f it wasn’t for mortgages, most Canadians probably wouldn’t be able to afford a home purchase. But thanks to home loans, investing in these expensive assets is made possible.
Given the sky-high prices of homes these days, it’s nearly impossible to be able to come up with the funds to cover the full purchase price upfront.
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As such, would be wise to start searching for a mortgage broker or lender right alongside your search for a new home. But before you settle on one particular lender, there are a few questions you should probably ask first.
1. What Type of Loan is Best?
There are various types of loans out there, and the one that you choose will depend on your comfort level, experience, financial health, and what the lender is able to offer you.
For example, there are fixed-rate loans, variable-rate loans, conventional mortgages, high-ratio mortgages, open or closed mortgage, and so forth. Be sure to ask your lender what they offer and what the benefits and drawbacks of each are before you settle on one.
2. What Interest Rate Can I Get?
Interest rates on mortgages depend on the Bank of Canada’s prime rate and the yield on Canadian government bonds. But banks and lenders also have their own influence on rates and what they can offer. Private lenders tend to charge higher rates compared to conventional mortgage lenders.
Further, your credit health also plays a key role in the rate you can get. A healthy credit score will usually afford borrowers with lower rates, while bad credit borrowers will be more likely to be offered a higher rate because of their higher-risk profile.
In any case, asking a prospective lender what rate they can offer is a crucial question to ask given the impact it will have on how much you end up paying overall. More specifically, inquire about what interest rate you’d be able to qualify for.
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3. Are There Any Prepayment Fees?
Mortgages have a specific maturity date, which is the date that the entire loan amount must be repaid in full. However, if you happen to come upon a large sum of money at some point – whether it’s from commissions at work, a pay increase, an inheritance, or a big tax refund – you may want to put that lump sum of money towards the principal portion of your mortgage.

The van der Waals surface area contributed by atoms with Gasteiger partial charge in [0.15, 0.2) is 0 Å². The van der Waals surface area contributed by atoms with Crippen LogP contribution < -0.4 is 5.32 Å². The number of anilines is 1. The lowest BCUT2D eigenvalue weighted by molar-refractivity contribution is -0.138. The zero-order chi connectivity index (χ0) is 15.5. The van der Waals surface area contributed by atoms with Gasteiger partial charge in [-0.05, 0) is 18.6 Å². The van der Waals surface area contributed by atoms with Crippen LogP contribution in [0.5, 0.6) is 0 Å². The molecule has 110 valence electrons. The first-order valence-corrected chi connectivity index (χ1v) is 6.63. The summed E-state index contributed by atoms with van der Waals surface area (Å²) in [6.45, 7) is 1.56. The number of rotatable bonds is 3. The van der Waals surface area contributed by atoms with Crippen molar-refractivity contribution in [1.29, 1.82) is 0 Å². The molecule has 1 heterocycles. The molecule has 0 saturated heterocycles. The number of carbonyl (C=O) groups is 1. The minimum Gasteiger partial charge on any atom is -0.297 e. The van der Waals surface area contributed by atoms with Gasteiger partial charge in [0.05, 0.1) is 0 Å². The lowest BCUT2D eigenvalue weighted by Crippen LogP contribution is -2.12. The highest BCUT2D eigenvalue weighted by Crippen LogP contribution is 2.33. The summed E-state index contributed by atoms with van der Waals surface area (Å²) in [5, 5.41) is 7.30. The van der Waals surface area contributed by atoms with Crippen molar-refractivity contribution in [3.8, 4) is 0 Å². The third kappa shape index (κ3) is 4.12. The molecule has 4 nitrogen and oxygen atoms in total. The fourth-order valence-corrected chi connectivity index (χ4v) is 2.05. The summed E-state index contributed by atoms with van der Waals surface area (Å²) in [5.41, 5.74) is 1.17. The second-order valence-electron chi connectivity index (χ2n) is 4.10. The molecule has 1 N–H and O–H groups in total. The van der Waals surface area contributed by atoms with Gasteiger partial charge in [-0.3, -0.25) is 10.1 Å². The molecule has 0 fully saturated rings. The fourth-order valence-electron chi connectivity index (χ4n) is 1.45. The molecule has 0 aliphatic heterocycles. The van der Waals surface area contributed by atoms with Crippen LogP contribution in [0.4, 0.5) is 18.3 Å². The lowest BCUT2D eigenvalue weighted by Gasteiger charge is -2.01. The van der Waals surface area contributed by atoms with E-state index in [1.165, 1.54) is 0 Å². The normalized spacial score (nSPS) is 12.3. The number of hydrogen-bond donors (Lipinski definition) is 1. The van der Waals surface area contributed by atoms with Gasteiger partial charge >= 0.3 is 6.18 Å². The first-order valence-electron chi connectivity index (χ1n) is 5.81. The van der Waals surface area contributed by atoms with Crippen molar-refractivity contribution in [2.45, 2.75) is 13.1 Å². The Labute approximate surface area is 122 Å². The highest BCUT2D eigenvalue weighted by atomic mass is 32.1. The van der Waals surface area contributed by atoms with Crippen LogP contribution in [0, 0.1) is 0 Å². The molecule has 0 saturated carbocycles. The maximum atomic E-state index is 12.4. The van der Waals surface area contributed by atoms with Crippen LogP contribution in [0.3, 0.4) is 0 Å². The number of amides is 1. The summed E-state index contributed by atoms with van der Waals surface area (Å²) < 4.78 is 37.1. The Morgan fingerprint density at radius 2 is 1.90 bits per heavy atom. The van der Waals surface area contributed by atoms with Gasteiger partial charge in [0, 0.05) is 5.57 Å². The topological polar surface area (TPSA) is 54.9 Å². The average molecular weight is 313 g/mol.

If that’s the case, you would be prepaying part of your mortgage. You’ll want to ask your mortgage broker if there’s a penalty that exists if you were to do so. If there is, ask how much the payment penalty will be and what the terms of the prepayment are.
4. How Much Time Will it Take to Complete the Mortgage?
Depending on the market, you’ll want to find a mortgage lender who will be able to close your mortgage as quickly as possible. This is especially helpful in a hot market where mortgage closing should happen in 30 days or less.
That said, some types of home loans can take longer to process, depending on a number of variables, including your financial health and the type of home being purchased.
READ: Why You Were Denied A Mortgage After Getting Pre-Approved
5. What Documentation is Required?
Your lender is going to want to see a number of pieces of documentation in order to assess your ability to repay your mortgage. This can include things such as proof of income, employment letter, statement of assets and liabilities, personal identification, and any documentation you can provide about your credit history. Find out exactly what’s needed from the lender before you sign on.
6. What Kind of Down Payment Assistance Can I Get?
It can be tough to come up with a down payment considering how expensive housing is. That said, there may be some down payment assistance programs that you might be able to take advantage of.
One, in particular, is the Home Buyers Plan (HBP) in which you would borrow against your RRSP savings to be put towards your down payment.
Ask your lender if they’ll be able to guide you to any programs that will help you come up with a sizable down payment.
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7. Do You Charge to Lock in the Interest Rate?
If rates are rather low right now, you might want to lock into it as soon as possible in case they start to increase shortly after.
Locking in a mortgage rate basically involves a commitment by a mortgage lender to provide you with a specific interest rate as long as the house closes within a certain timeframe. Locking in the rate will ensure that any fluctuation in interest rates won’t affect you.
That said, some lenders might offer a rate lock free of charge, while others might charge a fee for this service. Find out if the lender charges to lock in the interest rate, and if they do, find out what the exact fee is.
Shopping around for a lender is somewhat like shopping for the home itself. Considering how long you’ll be committed to your mortgage, you’ll want to make sure the product and the partnership is just right. And the best way to do that is to ask all the right questions.